Dumb Questions Do Exist

Whoever came up with “there’s no such thing as a dumb question” lied. Dumb questions most certainly exist. I know because I’ve been on the receiving end of my fair share of them for years.

It’s not that the individual having a question is dumb. It is more the individual’s choice to pose a question to me when, strategically, they could easily obtain the information by other means and use their time with me to discuss more valuable content.

Many job seekers take the time to make sure the questions they ask in interviews are meaningful. Most now know asking about things they could have researched themselves, like asking what the company does, is taboo. The trouble often lies in the conversations people have outside of the interview room. The same courtesy isn’t afforded. These could be conversations with networking sources, family members, friends, co-workers, supervisors, mentors, professors…the list goes on.

We’ve become a culture of immediate gratification. I suspect that’s part of the reason many have become sloppy detectives. When a question pops in our head, we blurt it out without first asking ourselves if the information is something we could get on our own, or considering what we might miss out on discussing with the individual because we’ve used their time to drill them on basic stuff.

I’ll tell you a secret, it drives most people nuts when they can’t cover more meaningful things, things that need to be addressed, because others are laying the responsibility to help them get up to speed on the basics on their shoulders.

It has become the norm to expect those who are more knowledgeable to come down to the speed or level of those less knowledgeable. That’s a huge tactical error. All learn more from others when the knowledgeable person is able to talk about big picture concepts and leave it to those attempting to learn something to research the minutia. Consider the following. No one in his right mind would spend time with Steve Jobs asking him to explain what a gigabyte is or to share the new color options for the iPhone. These are the kinds of questions Google is waiting to help people with. Use it!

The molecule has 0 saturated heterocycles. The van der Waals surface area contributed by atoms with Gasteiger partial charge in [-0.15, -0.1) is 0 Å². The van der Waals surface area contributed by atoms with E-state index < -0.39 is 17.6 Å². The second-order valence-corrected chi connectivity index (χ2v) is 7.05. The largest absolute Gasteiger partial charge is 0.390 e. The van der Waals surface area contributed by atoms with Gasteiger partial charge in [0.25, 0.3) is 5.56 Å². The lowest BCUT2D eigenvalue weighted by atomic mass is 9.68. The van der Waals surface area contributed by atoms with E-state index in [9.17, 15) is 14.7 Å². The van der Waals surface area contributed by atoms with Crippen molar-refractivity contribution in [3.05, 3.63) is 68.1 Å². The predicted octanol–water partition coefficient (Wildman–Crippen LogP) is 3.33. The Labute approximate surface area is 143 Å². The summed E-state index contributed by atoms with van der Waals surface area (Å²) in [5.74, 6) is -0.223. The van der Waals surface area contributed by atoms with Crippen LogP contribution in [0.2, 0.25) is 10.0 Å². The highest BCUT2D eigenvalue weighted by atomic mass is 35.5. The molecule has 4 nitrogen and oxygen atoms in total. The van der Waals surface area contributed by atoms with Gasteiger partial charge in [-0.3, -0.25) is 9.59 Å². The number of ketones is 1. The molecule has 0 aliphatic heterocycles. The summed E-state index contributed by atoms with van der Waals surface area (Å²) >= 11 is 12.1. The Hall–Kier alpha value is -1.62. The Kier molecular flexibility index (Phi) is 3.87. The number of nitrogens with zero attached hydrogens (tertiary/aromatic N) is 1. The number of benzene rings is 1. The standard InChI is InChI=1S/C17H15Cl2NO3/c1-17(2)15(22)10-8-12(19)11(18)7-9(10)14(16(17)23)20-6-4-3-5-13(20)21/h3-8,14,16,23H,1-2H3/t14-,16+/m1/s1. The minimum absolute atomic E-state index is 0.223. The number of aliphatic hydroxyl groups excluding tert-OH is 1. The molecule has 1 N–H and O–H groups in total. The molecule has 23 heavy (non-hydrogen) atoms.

My challenge to everyone is to start taking notes of questions you have as they come, no matter who you are talking with. Doesn’t matter if it’s a physical note or mental note. The second thing you need to do is take stock of those you are speaking with when questions pop up. Pretend, although it’s not really pretending, you have a limited supply of information you could possibly get from each person. Weigh the questions you have and consider if posing them to that person, at that time, is really the best use of the situation. All involved will thank you for doing so!

Let me close this message by assuring those I’m working with that I love questions. I really and truly do. I would gladly answer questions all day long. Like everyone else, my time is limited. I feel I have so much to share, so much to offer, if you let me. The goal is to get you working a.s.a.p. That means you need your A game in terms of making the best use of every interaction you have with people. If you’ve got bad habits in terms of firing basic questions at me, you’re likely doing the same with others. It significantly limits what you have the potential to learn and slows down progress. Don’t squander time spent with others. Don’t treat any contact like your own personal Google search engine.


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